Jump to content


Popular Content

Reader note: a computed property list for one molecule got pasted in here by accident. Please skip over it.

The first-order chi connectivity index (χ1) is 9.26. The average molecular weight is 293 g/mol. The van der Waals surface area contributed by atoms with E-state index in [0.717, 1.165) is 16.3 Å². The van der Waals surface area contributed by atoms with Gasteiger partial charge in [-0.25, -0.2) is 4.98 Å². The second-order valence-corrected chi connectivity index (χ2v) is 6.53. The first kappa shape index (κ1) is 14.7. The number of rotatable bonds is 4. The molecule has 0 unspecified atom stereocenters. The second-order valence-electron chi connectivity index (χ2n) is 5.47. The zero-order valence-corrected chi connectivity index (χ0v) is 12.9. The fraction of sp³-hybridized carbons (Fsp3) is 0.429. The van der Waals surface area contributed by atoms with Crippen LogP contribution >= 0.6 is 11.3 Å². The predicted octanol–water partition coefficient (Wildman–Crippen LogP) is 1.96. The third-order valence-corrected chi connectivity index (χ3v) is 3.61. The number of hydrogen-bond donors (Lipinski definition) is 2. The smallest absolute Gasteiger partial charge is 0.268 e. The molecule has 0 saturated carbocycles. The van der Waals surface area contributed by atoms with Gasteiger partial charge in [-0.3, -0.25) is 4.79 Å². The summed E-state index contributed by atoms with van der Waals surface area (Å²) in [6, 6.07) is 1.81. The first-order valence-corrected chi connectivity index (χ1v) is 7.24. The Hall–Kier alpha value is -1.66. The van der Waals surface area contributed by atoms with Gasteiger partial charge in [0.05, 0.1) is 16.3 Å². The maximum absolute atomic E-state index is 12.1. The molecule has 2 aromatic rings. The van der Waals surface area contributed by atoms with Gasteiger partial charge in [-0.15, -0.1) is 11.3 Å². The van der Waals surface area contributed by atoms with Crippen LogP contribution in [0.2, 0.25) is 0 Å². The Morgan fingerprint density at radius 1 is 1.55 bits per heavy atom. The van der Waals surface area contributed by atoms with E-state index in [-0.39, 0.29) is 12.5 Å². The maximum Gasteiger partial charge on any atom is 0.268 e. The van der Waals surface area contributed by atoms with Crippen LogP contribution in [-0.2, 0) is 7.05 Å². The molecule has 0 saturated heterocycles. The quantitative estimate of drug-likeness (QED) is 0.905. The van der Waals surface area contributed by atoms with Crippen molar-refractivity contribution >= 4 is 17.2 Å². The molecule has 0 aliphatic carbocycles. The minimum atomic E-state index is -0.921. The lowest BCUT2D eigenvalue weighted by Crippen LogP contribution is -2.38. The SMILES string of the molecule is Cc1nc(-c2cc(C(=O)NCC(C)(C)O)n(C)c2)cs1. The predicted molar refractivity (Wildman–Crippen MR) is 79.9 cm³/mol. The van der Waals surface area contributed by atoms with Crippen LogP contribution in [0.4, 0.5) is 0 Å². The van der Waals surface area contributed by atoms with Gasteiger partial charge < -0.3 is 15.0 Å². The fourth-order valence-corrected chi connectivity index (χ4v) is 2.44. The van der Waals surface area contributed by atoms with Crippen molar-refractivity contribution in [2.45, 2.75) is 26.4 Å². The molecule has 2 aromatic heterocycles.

Showing content with the highest reputation on 01/17/23 in all areas